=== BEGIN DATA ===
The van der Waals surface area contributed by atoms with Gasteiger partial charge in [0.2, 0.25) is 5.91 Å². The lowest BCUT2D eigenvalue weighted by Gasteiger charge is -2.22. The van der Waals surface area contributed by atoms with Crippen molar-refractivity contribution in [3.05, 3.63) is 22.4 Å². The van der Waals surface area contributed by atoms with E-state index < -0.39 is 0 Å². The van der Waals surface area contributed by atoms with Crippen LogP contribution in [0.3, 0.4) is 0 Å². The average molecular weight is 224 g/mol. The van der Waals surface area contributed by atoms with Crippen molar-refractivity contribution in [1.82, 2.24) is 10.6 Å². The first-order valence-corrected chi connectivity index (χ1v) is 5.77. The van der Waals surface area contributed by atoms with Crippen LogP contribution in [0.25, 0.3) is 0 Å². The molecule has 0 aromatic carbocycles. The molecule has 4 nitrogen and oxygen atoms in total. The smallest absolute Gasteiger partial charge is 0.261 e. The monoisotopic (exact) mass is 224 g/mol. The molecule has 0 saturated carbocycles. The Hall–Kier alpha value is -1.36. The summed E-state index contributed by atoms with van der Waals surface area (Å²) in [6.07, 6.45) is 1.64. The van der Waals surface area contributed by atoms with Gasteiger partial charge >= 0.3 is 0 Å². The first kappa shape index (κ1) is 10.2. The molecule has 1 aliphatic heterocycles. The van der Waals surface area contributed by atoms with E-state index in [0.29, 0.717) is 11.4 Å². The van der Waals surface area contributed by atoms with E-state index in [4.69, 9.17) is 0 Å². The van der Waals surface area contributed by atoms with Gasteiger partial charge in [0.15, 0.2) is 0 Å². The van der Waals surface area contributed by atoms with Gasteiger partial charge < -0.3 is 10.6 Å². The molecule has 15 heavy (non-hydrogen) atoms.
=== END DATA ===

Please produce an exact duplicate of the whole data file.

The van der Waals surface area contributed by atoms with Gasteiger partial charge in [0.2, 0.25) is 5.91 Å². The lowest BCUT2D eigenvalue weighted by Gasteiger charge is -2.22. The van der Waals surface area contributed by atoms with Crippen molar-refractivity contribution in [3.05, 3.63) is 22.4 Å². The van der Waals surface area contributed by atoms with E-state index < -0.39 is 0 Å². The van der Waals surface area contributed by atoms with Crippen LogP contribution in [0.3, 0.4) is 0 Å². The average molecular weight is 224 g/mol. The van der Waals surface area contributed by atoms with Crippen molar-refractivity contribution in [1.82, 2.24) is 10.6 Å². The first-order valence-corrected chi connectivity index (χ1v) is 5.77. The van der Waals surface area contributed by atoms with Crippen LogP contribution in [0.25, 0.3) is 0 Å². The molecule has 0 aromatic carbocycles. The molecule has 4 nitrogen and oxygen atoms in total. The smallest absolute Gasteiger partial charge is 0.261 e. The monoisotopic (exact) mass is 224 g/mol. The molecule has 0 saturated carbocycles. The Hall–Kier alpha value is -1.36. The summed E-state index contributed by atoms with van der Waals surface area (Å²) in [6.07, 6.45) is 1.64. The van der Waals surface area contributed by atoms with Gasteiger partial charge >= 0.3 is 0 Å². The first kappa shape index (κ1) is 10.2. The molecule has 1 aliphatic heterocycles. The van der Waals surface area contributed by atoms with E-state index in [0.29, 0.717) is 11.4 Å². The van der Waals surface area contributed by atoms with E-state index in [4.69, 9.17) is 0 Å². The van der Waals surface area contributed by atoms with Gasteiger partial charge in [0.15, 0.2) is 0 Å². The van der Waals surface area contributed by atoms with Gasteiger partial charge < -0.3 is 10.6 Å². The molecule has 15 heavy (non-hydrogen) atoms.